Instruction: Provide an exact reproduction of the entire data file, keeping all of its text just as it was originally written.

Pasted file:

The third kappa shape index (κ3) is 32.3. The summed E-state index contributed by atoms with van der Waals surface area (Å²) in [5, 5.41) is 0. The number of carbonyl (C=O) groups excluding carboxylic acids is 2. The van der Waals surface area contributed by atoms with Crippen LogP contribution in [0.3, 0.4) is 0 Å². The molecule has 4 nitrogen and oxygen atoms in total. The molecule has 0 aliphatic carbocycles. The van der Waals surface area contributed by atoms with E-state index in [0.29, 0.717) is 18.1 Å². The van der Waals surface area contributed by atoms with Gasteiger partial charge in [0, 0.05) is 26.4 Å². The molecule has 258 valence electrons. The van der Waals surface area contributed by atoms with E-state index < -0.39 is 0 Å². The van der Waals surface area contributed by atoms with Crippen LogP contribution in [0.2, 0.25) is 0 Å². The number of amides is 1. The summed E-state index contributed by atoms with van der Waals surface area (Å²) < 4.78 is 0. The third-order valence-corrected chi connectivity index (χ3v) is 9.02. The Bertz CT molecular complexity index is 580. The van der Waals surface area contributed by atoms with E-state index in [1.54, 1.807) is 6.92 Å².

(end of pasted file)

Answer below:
The third kappa shape index (κ3) is 32.3. The summed E-state index contributed by atoms with van der Waals surface area (Å²) in [5, 5.41) is 0. The number of carbonyl (C=O) groups excluding carboxylic acids is 2. The van der Waals surface area contributed by atoms with Crippen LogP contribution in [0.3, 0.4) is 0 Å². The molecule has 4 nitrogen and oxygen atoms in total. The molecule has 0 aliphatic carbocycles. The van der Waals surface area contributed by atoms with E-state index in [0.29, 0.717) is 18.1 Å². The van der Waals surface area contributed by atoms with Gasteiger partial charge in [0, 0.05) is 26.4 Å². The molecule has 258 valence electrons. The van der Waals surface area contributed by atoms with E-state index < -0.39 is 0 Å². The van der Waals surface area contributed by atoms with Crippen LogP contribution in [0.2, 0.25) is 0 Å². The number of amides is 1. The summed E-state index contributed by atoms with van der Waals surface area (Å²) < 4.78 is 0. The third-order valence-corrected chi connectivity index (χ3v) is 9.02. The Bertz CT molecular complexity index is 580. The van der Waals surface area contributed by atoms with E-state index in [1.54, 1.807) is 6.92 Å².